Open Frequency 2009: Jodie Carey selected by Sanna Moore
Jodie Carey, Untitled (Sideboard), 2008. 130 x 230 x 120 cm. Sideboard, table top, torchere, feathers, newspaper, blood, greaseproof paper, lard
Curator Sanna Moore profiles the sculptural work of Jodie Carey
Jodie Carey's work is often monumental. She creates sculptures that overpower and overwhelm the viewer. Whether suspended or floor-based, the grand scale of her work operates as a shrine to the past and its ongoing resonance in the present.
Memory and death are themes that weave consistently throughout her practice. 'Untitled (Chandeliers)' (2006) is a trinity of chandeliers, each 2.7 metres in length, constructed from vacuum cleaner dust and painstakingly rolled into centimetre balls attached to steel armatures. The dust signifies all that remains of the human body after we have departed, a powerful statement about the transience of life. As in many of her works, repetitive processes become ritualistic and give the work an intensity that the viewer can often find overwhelming. Highly baroque and ornate, 'Untitled Monument' (2007) is a 3m-high tiered sculpture constructed from over 2000 plaster-cast human bones - the overtly decorative structure of the wedding cake is suggestive of our hopes and aspirations for the future. Carey's use of materials often references the corporeality of the human body, such as 'The Daily Mail' (2005), a sculpture crafted from newspaper stained with blood, tea and coffee to form floral displays which stand in white ornamental vases like funeral wreaths. An aroma often figures in the work, and here a strong smell of decaying newspaper mixed with the sickly stench of tea and coffee filled the gallery space.
Still, Life is a recent series of sculptures. Each work, such as 'Untitled (Sideboard)' (2008), took a piece of reproduction furniture as its starting point which was then adorned with Carey's signature newspaper flowers, stained with blood and lard. The dramatic contrast between the blood-stained red and the dripped white lard is heightened by the plumes of white and black feathers (the colour is always derived from natural substances, never artificially contrived). The feathers spill out of the furniture across the floor, reminiscent of old furs hanging in a wardrobe, forgotten by fashion, yet too valuable to discard completely. Flowers often feature, and such as in this piece, there is an intriguing ambiguity in their use. Bouquets of flowers are seen as a symbol of life and beauty, and are presented at major personal milestones - but the reality is the flowers themselves are dying and are more symbolic of our own mortality than a gesture of life.
Carey’s sculpture plays with extremes, juxtaposing monumental scale with the intricacy of craftsmanship. Her installations are immersive spaces which confront the viewer with the sheer physicality of the objects and the labour intensity of their construction. It celebrates both life and death and considers what it means to be human.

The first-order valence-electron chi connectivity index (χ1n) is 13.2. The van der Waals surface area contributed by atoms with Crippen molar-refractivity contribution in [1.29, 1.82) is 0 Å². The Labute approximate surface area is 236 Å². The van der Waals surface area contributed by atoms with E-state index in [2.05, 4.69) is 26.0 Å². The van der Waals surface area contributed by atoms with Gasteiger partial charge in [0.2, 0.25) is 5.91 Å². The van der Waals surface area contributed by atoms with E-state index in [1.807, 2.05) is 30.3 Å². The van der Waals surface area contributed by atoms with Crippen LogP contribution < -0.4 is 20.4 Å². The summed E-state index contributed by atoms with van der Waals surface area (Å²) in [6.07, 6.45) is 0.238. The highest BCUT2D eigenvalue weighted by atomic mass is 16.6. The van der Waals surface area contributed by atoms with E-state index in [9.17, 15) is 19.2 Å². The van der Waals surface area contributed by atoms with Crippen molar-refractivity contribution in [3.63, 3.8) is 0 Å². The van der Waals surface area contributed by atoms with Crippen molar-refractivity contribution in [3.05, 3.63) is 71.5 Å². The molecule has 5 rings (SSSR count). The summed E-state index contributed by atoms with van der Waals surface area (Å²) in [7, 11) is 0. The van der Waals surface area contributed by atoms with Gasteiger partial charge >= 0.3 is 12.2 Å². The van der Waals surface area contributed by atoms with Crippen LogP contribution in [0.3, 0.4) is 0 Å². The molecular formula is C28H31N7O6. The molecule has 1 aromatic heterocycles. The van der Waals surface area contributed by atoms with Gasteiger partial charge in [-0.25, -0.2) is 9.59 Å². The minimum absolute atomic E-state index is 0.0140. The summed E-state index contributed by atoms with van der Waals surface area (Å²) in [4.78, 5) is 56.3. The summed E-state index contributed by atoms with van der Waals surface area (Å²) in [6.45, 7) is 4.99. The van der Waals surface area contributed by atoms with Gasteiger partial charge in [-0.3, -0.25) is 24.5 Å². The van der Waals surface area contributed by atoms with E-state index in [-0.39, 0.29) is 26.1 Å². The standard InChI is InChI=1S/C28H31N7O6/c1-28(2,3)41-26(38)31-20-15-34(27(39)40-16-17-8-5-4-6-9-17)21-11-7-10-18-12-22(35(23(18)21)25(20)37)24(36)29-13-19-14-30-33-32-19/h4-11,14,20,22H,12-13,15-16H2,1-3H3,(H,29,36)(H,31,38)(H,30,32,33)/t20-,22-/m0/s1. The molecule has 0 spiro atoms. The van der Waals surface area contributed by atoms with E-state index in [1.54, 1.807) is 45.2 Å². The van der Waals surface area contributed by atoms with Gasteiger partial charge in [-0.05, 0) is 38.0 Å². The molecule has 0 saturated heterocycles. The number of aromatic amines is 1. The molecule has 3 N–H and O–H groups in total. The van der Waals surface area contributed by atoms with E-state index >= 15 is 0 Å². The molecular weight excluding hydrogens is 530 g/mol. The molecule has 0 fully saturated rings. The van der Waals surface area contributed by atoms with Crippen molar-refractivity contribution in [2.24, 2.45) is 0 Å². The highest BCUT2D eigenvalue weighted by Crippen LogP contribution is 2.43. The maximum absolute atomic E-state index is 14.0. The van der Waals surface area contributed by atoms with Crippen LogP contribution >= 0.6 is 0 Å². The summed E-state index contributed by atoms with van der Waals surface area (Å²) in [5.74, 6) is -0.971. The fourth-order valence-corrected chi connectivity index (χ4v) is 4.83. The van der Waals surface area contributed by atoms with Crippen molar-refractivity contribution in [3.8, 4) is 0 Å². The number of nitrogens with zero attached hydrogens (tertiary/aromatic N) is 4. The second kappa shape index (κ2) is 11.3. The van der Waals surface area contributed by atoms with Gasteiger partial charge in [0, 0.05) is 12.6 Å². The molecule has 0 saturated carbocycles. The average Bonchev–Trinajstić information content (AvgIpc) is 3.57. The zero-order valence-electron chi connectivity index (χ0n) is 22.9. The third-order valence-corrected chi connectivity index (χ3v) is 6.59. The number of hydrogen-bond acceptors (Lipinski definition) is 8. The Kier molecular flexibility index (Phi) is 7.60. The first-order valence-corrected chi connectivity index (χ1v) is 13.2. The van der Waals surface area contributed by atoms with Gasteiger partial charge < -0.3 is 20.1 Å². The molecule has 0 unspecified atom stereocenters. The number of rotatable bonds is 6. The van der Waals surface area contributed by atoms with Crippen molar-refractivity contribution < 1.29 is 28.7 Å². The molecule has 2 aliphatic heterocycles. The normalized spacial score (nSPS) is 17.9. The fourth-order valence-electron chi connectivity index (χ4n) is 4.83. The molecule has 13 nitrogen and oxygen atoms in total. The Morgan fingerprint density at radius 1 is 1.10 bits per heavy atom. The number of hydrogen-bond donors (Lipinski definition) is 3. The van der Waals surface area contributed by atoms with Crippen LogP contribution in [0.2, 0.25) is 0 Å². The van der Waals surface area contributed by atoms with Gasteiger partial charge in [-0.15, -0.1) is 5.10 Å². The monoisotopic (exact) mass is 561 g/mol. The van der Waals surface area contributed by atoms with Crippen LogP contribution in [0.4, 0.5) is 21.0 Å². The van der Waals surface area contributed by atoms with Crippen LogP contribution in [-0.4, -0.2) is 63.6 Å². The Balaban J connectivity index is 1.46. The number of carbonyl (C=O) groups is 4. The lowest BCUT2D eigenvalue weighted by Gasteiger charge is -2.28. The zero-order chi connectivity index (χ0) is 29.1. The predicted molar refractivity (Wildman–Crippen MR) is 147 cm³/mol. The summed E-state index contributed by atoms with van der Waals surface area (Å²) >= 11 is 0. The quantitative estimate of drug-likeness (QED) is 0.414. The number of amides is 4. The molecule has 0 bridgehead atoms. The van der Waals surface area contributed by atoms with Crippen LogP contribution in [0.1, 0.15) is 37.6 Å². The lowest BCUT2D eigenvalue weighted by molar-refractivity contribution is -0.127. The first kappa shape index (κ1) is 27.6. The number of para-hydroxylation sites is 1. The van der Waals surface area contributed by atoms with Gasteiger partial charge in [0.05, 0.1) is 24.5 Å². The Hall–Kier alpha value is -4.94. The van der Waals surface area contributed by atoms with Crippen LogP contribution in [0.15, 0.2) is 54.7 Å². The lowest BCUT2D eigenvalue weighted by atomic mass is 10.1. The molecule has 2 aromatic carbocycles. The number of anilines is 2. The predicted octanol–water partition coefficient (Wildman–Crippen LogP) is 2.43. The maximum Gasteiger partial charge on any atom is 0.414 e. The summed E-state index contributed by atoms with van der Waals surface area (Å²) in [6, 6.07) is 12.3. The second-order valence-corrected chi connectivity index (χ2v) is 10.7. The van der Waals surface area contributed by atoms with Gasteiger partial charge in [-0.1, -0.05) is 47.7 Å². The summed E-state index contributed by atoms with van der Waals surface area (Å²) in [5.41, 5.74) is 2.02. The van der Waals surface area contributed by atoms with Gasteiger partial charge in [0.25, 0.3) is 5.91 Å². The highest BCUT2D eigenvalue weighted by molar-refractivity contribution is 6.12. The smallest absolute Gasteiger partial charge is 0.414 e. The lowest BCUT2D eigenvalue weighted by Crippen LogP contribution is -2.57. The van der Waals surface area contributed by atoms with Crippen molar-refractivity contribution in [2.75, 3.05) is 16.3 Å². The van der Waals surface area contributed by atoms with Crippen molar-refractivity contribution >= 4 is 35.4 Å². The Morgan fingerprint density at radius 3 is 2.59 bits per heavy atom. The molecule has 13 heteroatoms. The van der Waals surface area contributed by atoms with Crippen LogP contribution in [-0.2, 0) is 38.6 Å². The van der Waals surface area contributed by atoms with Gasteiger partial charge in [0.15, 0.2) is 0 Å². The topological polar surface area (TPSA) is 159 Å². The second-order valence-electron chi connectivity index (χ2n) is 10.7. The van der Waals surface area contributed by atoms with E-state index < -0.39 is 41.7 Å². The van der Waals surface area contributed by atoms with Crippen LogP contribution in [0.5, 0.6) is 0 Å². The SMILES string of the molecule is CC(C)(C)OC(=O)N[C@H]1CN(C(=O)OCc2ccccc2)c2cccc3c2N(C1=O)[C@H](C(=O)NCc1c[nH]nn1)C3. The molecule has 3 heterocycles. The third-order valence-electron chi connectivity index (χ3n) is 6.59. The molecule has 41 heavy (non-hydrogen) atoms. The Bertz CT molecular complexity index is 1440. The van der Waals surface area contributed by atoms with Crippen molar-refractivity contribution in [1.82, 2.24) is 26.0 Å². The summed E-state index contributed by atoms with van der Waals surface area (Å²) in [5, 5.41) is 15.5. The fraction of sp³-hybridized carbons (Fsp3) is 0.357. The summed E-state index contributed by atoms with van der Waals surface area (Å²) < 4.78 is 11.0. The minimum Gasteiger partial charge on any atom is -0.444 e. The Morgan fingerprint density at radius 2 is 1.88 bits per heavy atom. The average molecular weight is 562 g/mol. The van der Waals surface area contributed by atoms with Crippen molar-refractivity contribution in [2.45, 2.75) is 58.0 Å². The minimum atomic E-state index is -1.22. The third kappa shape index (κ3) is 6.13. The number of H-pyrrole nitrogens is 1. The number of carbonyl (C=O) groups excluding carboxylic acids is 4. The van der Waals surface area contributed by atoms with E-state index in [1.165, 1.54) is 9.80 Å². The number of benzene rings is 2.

Sanna Moore, 2009
Jodie Carey was born in Eastbourne, Sussex, and studied at Goldsmiths College, London (BA Fine Art, 2002-2005) and the Royal College of Art, London (MA Sculpture, 2005-2007). Over recent months Carey has had solo exhibitions at Towner, Eastbourne (In the Eyes of Others, 2009), Daneyal Mahmood Gallery, New York (2008) and Alexia Goethe Gallery, London (Still, Life, 2008). Selected group exhibitions include Anticipation at Selfridges, Ultralounge, Selfridges, London (2008), Hearts and Bones, Galerie Gabriel Rolt, Amsterdam (2007), Anticipation, David Roberts Gallery, London (2007), Summer Exhibition, Royal College of Art, London (2007) and Deep Inspiration, Jerwood Gallery, London (2007).
Carey's work appears in major UK collections, including the Saatchi Collection, The David Roberts Collection and Hauser and Wirth. Carey is the recipient of the Royal Borough of Kensington and Chelsea Studio Bursary Award, and lives in London.
About Sanna Moore
Sanna Moore is Exhibitions Curator at Towner (Eastbourne), a new visual arts centre designed by Rick Mather Architects opening in April 2009.
From 2001 - 2007 she was Curator & Gallery Administrator at the University of Hertfordshire Galleries, which comprises of two spaces - the Art & Design Gallery (Hatfield) and the Margaret Harvey Gallery (St Albans).
Moore has completed a BA (Hons) in History of Art and Film Studies at Middlesex University and a MA in Gallery Studies from the University of Essex. Between 1997 - 2001 she worked in a number of London galleries, including South London Gallery, the Institute of Contemporary Arts and Whitechapel Art Gallery- where she started as a volunteer and graduated to paid work. She also worked for a short time in commercial galleries but was never serious about a career in the commercial art world.
Open Frequency keeps you in touch with new developments in contemporary art practice from across the UK. The artists are selected and profiled by leading curators, artists and writers, presenting the work of artists to watch out for over the coming year. Open Frequency represents a forward-looking glance today of the artists who will be setting the agenda tomorrow.